Double Eyelid Surgery: Abnormal Swelling 1 Year After Revision? (photo)

I've had two double eyelid surgeries. The second was to "correct" the first, for a slightly larger lid. It's been a year since the second surgery and I still have swelling. There's no pain, just swelling. Is this normal? If not, is it permanent and what should I do?

Doctor Answers (4)

Eyelid swelling

+1

Looking at the photo with the eyelid closed, there seems to be some redness and maybe scaly appearance to the lids? If this is the case, there may be some allergic component.

As mentioned by others, you need an examination. Comparison with the other eyelid is also helpful.


Seattle Oculoplastic Surgeon
5.0 out of 5 stars 23 reviews

Trouble

+1

Double folds can be difficult to evaluate over the internet.  I recommend an personal consultation with an experienced Cosmetic Surgeon.

Robert Shumway, MD
San Diego Facial Plastic Surgeon
5.0 out of 5 stars 8 reviews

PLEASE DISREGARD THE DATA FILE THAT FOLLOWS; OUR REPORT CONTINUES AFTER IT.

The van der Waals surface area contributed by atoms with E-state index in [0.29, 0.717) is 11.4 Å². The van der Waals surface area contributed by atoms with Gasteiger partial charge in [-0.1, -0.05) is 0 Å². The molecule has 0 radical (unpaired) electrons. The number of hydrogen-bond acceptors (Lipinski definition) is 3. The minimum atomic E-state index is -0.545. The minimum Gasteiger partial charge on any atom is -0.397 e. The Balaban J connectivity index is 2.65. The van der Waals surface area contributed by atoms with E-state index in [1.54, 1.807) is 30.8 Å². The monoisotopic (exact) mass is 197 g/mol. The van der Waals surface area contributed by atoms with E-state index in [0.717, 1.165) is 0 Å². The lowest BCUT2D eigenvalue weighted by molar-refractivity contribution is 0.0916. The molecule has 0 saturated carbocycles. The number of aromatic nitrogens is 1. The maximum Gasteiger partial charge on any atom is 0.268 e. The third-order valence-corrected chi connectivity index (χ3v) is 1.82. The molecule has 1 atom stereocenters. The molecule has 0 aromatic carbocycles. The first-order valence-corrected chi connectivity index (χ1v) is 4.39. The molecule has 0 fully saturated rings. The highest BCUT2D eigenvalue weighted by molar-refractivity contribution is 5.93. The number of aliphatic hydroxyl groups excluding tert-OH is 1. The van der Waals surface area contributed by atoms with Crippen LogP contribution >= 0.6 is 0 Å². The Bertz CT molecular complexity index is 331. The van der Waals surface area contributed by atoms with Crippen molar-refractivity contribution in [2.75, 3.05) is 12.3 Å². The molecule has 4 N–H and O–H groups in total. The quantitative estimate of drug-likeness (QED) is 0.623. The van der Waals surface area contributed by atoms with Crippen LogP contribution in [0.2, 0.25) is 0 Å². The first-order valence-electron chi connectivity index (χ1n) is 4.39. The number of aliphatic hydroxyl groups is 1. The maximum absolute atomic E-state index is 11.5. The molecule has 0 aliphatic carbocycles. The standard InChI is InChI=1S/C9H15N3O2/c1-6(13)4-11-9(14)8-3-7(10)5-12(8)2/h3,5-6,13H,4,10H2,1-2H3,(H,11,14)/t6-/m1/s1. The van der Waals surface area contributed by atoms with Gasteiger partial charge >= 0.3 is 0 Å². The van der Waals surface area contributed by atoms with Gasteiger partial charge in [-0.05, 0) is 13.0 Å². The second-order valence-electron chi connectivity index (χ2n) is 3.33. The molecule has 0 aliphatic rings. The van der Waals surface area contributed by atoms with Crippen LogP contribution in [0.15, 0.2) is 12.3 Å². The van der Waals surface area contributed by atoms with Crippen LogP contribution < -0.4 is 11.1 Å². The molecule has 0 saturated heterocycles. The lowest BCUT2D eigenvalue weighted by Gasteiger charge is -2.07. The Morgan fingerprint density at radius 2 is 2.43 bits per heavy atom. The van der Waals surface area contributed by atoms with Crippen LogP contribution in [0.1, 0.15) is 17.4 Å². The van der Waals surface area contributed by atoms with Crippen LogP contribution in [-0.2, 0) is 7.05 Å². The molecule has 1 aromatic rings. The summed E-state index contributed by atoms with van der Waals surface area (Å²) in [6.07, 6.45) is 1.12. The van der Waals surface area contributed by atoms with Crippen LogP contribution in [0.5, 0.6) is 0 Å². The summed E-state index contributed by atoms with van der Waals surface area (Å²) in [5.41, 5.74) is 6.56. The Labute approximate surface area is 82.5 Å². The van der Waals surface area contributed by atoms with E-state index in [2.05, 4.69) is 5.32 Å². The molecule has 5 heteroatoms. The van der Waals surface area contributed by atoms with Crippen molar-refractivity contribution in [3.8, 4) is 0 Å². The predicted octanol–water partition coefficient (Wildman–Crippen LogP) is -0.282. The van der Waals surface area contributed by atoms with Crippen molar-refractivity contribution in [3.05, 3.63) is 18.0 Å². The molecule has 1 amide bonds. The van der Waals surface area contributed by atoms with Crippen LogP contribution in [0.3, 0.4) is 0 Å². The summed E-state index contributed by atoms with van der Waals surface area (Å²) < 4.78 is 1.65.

Hard to answer this without an actual personal examination.

+1

It is interesting that you have two incision in the upper eyelid. The right upper eyelid appears to have too much orbicularis oculi muscle left in the eyelid platform.  This can contribute to relative fullness.  It would be helpful to have a straight ahead photo that includes both eyes.  Generally this type of fix is well beyond the skill level of the average Asian eyelid surgeon.

Kenneth D. Steinsapir, MD
Los Angeles Oculoplastic Surgeon
5.0 out of 5 stars 18 reviews

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Double Eyelid Surgery

+1

 The first thing to do is to contact your surgeon and let him/her determine the best course of action. What you are experiencing is not "normal" but is no doubt correctable. Does your right lid sit on your eyeball at the same level as on the left? Does it open and close normally? Your surgeon can address these issues. It may be something as simple as scarring that would improve with steroid injections.

William M. Ramsdell, MD
Austin Dermatologic Surgeon
4.5 out of 5 stars 2 reviews

These answers are for educational purposes and should not be relied upon as a substitute for medical advice you may receive from your physician. If you have a medical emergency, please call 911. These answers do not constitute or initiate a patient/doctor relationship.